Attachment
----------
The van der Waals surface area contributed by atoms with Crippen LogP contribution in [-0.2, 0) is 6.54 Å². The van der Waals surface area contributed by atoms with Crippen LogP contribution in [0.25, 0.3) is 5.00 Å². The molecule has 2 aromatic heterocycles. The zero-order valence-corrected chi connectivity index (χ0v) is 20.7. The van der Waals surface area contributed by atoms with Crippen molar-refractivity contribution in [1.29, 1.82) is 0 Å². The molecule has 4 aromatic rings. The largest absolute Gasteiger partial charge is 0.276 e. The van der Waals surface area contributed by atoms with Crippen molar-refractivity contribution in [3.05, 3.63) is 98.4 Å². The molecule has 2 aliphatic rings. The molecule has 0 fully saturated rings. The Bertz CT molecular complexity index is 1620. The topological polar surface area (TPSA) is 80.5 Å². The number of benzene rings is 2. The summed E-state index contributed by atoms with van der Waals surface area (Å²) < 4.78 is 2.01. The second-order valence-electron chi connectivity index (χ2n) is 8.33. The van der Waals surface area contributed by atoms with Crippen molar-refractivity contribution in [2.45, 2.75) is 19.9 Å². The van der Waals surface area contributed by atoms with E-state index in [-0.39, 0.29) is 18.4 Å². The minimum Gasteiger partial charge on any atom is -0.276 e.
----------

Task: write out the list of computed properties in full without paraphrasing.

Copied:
The van der Waals surface area contributed by atoms with Crippen LogP contribution in [-0.2, 0) is 6.54 Å². The van der Waals surface area contributed by atoms with Crippen LogP contribution in [0.25, 0.3) is 5.00 Å². The molecule has 2 aromatic heterocycles. The zero-order valence-corrected chi connectivity index (χ0v) is 20.7. The van der Waals surface area contributed by atoms with Crippen molar-refractivity contribution in [1.29, 1.82) is 0 Å². The molecule has 4 aromatic rings. The largest absolute Gasteiger partial charge is 0.276 e. The van der Waals surface area contributed by atoms with Crippen molar-refractivity contribution in [3.05, 3.63) is 98.4 Å². The molecule has 2 aliphatic rings. The molecule has 0 fully saturated rings. The Bertz CT molecular complexity index is 1620. The topological polar surface area (TPSA) is 80.5 Å². The number of benzene rings is 2. The summed E-state index contributed by atoms with van der Waals surface area (Å²) < 4.78 is 2.01. The second-order valence-electron chi connectivity index (χ2n) is 8.33. The van der Waals surface area contributed by atoms with Crippen molar-refractivity contribution in [2.45, 2.75) is 19.9 Å². The van der Waals surface area contributed by atoms with E-state index in [-0.39, 0.29) is 18.4 Å². The minimum Gasteiger partial charge on any atom is -0.276 e.